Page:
Going after a single disease with such determination may have other costs, points out Dr Craig Burgess, senior programme officer for health systems strengthening at the GAVI Alliance, which brings together public and private resources to help introduce vaccines and bolster health systems to deliver them. “Everyone, of course, would like to see polio eradicated, and I believe that it is logistically and epidemiologically possible to eradicate polio. It is a question of at what cost,” he said, speaking on his own behalf.
“When you initiate a disease specific initiative, such as polio or measles or others, it requires resources, both human and financial, and sometimes the political prioritisation of those single disease initiatives can skew the health priorities at global and country level.”
In India, he said, there are 25-26 million children born every year who require new polio drops given to them. In areas of polio transmission, such as Uttar Pradesh and Bihar states, children must be reached up to eight times a year. “It takes one week to plan, one week to implement, two weeks to follow-up. Basically there are up to about 8 months a year in northern India when much of the health system is paralysed to deliver anything else,” he said.
“I would argue that single disease priorities have generally weakened the health system in many different countries, to the extent where in northern India routine immunisation levels fell between 1999 and 2005,” he added.
Dr Burgess predicts that people implementing disease specific approaches will require strong links with health systems planners to achieve a sustainable decrease in mortality. “The disease by disease approach is promoted by epidemiologists and quite often by politicians, because politicians and donors want to see instant impact for their investment, and it is much easier to do that with a disease specific approach.”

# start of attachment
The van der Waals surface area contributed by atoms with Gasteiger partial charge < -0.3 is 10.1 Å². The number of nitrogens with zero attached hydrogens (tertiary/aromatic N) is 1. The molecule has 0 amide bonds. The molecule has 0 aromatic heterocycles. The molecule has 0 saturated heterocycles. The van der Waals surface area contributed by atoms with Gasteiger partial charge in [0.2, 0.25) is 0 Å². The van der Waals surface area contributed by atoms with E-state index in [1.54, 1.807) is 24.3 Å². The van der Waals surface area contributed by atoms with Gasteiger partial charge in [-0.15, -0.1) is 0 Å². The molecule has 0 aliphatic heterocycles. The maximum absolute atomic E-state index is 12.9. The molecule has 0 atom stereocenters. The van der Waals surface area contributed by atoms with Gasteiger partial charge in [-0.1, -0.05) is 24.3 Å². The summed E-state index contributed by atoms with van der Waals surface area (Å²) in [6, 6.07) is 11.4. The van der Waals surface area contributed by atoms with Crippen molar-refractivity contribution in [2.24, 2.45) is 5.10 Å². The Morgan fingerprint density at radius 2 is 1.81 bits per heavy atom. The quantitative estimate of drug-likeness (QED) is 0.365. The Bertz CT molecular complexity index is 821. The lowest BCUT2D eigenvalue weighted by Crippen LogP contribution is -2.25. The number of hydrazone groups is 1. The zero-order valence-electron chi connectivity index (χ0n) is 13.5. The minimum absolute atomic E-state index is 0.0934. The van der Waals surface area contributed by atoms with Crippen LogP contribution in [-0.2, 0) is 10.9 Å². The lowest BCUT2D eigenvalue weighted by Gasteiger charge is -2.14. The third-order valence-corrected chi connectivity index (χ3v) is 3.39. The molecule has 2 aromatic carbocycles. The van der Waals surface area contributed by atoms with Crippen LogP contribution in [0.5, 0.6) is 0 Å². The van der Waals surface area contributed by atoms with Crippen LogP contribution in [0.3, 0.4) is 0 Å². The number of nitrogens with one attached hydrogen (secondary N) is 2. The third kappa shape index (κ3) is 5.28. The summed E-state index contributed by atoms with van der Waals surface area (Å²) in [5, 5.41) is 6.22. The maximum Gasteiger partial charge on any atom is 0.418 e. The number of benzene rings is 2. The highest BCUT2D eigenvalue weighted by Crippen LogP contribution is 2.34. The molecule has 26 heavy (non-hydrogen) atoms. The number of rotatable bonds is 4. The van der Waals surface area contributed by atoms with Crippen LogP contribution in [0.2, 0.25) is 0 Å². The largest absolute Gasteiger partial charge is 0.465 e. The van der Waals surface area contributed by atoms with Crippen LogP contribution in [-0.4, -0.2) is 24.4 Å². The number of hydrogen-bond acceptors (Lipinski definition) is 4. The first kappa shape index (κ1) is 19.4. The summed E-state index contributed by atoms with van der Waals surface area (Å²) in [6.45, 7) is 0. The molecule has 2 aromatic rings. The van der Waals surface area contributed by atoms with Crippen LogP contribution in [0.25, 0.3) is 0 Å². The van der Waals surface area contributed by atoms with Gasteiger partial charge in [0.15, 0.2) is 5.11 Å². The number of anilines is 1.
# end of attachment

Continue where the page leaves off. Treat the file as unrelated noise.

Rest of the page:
A downside to the campaign in some people's minds is that the funding and energy put into wiping out polio might have had huge benefits if directed into other causes, such as control of malaria, HIV, or malnutrition, Dr Katz said.
He added that these concerns have started to make a difference to vaccine delivery campaigns. “More and more they have come to rely not just on polio immunisation. In parts of sub-Saharan Africa where malaria is a major problem they have tried to incorporate the distribution of insecticide impregnated bed nets,” he said. “In a number of places they have added measles vaccine to the programme and vitamin A administration for children, and in other places they have incorporated anti-helminth medications. I think this has made it much more acceptable to people.”
Donors' patience is also starting to wear thin. Exhorting donors to commit to eradication, Paula Dobriansky, US under secretary of state for democracy and global affairs, said earlier this year that the target was frustratingly evasive. “Donor fatigue is real. The WHO claimed we would have eradicated polio by a set date, not once, but twice before,” she said.